Here is a draft of a talk I am to give soon. I was asked to present something that might inspire majors and non-majors, and to do something more like what I would do in a class than what I would do giving a conference paper. This is the result so far. It is a formalization of the sort of thing I might do in an upper-level class. Since I think of it as a talk and not a paper, it is not bedecked with all the scholarly niceties–footnotes or full footnotes, etc. Most of the footnotes are really just drawers in which I have stashed useful quotations or (I hope) brief, helpful clarifications. Comments welcome.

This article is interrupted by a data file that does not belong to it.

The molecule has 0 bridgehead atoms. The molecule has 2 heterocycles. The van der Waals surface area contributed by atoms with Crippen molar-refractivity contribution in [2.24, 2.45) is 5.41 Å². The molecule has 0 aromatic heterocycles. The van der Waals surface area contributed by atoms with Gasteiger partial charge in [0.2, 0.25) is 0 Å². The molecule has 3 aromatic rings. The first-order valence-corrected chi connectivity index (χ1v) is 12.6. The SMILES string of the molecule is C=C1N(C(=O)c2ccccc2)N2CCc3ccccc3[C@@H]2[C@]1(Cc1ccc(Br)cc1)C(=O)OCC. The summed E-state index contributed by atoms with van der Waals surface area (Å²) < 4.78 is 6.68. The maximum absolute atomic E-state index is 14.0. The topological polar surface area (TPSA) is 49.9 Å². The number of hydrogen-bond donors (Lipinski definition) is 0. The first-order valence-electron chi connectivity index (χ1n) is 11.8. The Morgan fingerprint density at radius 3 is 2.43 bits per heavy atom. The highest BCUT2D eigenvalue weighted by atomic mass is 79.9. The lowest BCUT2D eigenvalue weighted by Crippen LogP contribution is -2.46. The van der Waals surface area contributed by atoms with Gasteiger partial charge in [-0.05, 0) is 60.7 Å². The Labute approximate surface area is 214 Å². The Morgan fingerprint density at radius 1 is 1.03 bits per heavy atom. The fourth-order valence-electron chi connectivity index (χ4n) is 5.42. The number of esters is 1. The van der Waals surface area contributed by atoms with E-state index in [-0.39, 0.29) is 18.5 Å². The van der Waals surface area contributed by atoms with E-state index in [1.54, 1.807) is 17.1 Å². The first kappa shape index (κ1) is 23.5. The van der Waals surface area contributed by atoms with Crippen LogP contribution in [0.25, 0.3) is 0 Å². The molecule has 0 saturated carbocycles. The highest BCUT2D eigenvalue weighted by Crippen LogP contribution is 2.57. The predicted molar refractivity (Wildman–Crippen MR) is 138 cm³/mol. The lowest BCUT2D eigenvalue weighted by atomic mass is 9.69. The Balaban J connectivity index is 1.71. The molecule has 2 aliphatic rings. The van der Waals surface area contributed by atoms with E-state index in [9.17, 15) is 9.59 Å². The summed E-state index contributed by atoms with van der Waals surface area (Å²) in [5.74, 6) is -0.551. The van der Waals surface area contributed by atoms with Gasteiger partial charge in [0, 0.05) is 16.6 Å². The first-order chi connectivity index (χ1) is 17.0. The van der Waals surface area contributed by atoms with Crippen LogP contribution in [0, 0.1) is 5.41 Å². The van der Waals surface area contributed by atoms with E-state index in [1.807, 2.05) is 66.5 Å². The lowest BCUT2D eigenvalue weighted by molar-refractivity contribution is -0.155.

Every word in a piece of Augustan verse has an air of being able to give the reason why it has been chosen, and placed just there. The thoughts that the Augustan poet, like any other Augustan writer, sets himself to express are amply provided for by the ready-minted concepts of the common currency. What he has to do is to put them together with elegance and point according to the rules of grammar, syntax and versification. The exploratory-creative use of words upon experience, involving the creation of concepts in a free play for which the lines and configurations of the conventionally charted have no finality, is something [Johnson] has no use for; it is completely alien to his habit. So that even when he is Johnson, whose perception so transcends his training, he cannot securely appreciate the Shakespearean creativeness.